SD lawmakers OK grant rules for flex-fuel ethanol pumps in SDThe program will provide up to $25,000 in assistance for the first pump installed at a fuel station and up to $10,000 for each additional pump.
By: Bob Mercer, Republic Capitol Bureau
PIERRE — The Legislature’s review committee gave final approval Tuesday to the rules for South Dakota’s new grant program for ethanol blender pumps.
The program will provide up to $25,000 in assistance for the first pump installed at a fuel station and up to $10,000 for each additional pump.
There is $1 million earmarked annually for the grants in 2012 and 2013 and $500,000 annually for 2014 through 2016. The money previously flowed to ethanol production plants as a state government subsidy.
State energy policy director Hunter Roberts told legislators Tuesday the grant amounts are for 2012 and might change in subsequent years.
He said the pumps typically cost $25,000 to $30,000, and any accompanying changes in tanks and other infrastructure, if needed, at fuel stations could cost in the hundreds of thousands of dollars.
The 2012 grant limits were set with that in mind. “The goal of the program is to spend the money. The goal is to not spend it in one day,” Roberts said.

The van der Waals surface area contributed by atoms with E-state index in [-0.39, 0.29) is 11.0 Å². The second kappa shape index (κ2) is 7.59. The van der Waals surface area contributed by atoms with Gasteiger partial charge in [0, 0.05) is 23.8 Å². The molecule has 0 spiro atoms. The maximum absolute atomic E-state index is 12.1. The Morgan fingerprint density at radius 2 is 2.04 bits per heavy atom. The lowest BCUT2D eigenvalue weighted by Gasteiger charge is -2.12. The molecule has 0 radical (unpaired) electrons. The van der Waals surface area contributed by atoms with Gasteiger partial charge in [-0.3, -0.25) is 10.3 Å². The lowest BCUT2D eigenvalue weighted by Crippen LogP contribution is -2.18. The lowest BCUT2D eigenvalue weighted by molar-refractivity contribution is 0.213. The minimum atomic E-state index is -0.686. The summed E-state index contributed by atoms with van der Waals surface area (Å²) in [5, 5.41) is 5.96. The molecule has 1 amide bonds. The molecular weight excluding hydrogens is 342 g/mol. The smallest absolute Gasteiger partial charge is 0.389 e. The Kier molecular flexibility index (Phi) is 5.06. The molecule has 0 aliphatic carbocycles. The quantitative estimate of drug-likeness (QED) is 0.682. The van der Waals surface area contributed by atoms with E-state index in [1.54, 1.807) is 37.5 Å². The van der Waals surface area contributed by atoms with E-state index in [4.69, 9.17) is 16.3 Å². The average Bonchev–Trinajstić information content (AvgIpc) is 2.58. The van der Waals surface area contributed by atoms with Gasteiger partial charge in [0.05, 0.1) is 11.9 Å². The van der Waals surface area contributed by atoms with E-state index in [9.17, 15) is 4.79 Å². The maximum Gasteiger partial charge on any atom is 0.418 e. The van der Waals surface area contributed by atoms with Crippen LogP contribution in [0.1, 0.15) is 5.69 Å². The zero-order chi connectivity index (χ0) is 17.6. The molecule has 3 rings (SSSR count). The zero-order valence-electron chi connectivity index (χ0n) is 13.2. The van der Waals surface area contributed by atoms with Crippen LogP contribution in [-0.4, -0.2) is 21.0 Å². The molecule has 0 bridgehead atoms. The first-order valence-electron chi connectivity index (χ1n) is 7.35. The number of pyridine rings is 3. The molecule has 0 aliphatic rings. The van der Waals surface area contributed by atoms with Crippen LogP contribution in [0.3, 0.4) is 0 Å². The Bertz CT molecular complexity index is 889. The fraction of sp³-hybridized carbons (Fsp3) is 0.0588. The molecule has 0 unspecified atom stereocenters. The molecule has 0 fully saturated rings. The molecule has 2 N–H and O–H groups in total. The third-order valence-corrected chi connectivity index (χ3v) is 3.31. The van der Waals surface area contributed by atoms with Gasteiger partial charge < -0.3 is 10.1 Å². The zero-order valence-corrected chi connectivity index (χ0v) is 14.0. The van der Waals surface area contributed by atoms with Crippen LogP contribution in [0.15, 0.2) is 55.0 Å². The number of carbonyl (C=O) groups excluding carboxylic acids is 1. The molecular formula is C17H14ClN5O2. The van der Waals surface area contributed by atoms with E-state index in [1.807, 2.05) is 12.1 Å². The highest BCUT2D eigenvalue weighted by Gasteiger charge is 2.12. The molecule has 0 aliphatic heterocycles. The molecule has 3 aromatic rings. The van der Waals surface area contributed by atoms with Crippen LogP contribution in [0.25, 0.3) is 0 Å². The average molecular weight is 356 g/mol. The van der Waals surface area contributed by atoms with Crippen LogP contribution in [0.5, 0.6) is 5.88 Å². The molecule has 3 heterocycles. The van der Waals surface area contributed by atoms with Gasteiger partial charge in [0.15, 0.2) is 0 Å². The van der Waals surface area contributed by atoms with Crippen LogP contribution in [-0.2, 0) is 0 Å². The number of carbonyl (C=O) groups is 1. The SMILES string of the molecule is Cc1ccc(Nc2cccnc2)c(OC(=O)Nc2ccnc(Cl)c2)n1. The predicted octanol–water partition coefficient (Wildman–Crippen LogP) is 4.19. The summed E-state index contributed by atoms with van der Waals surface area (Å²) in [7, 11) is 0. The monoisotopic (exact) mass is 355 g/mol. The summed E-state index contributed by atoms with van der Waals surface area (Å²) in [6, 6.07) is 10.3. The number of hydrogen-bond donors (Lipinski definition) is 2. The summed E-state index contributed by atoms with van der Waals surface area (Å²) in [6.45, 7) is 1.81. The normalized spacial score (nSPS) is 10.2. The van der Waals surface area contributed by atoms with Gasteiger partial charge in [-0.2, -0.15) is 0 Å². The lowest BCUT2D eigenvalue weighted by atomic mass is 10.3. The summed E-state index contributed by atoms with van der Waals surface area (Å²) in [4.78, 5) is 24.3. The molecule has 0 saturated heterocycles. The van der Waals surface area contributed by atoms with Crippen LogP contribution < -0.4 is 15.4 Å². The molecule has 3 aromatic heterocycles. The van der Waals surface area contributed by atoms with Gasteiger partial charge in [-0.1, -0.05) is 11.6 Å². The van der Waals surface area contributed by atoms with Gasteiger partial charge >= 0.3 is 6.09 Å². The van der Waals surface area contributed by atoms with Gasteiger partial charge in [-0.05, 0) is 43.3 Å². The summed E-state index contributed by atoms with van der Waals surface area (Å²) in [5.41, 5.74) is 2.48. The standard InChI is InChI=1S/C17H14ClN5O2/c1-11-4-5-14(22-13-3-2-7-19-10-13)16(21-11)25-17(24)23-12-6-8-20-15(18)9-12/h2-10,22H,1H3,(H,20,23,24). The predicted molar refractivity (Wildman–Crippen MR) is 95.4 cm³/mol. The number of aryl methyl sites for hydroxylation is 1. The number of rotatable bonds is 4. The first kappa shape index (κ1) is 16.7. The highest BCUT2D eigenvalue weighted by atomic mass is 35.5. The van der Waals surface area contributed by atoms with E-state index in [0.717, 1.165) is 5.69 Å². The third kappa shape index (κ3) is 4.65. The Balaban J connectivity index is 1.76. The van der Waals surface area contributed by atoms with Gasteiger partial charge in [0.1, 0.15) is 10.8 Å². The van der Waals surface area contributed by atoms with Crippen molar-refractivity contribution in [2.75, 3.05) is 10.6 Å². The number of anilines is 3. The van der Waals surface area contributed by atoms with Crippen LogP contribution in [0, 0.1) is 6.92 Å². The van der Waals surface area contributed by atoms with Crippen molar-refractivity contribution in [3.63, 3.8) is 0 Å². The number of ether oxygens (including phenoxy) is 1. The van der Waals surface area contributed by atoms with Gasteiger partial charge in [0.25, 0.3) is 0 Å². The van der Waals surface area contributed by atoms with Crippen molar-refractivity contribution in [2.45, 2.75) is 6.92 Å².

Sen. Jean Hunhoff, R-Yankton, voted for approving the rules but stressed that the program most directly benefits those taxpayers who use flex-fuel vehicles.
Nearly all fuel stations in South Dakota already offer 10 percent blends of ethanol-gasoline, but many don’t have flex-fuel pumps for vehicles that can use blends with more than 10 percent ethanol.
The grants program is the result of legislation passed during the 2011 session at the request of Gov. Dennis Daugaard. He reached agreement with ethanol industry’s representatives on a compromise that steered money away from ethanol subsidies through 2015.
The plan sends $2 million annually from ethanol subsidies into the state REDI fund for making low-interest business loans and puts money into the flex-pump grant program.
Ethanol production plants that were receiving a total $7 million annually in subsidies will see their support reduced to $4 million annually in 2012 and 2013 and $4.5 million annually in 2014 through 2016. The subsidies will go back to $7 million in 2017 and after.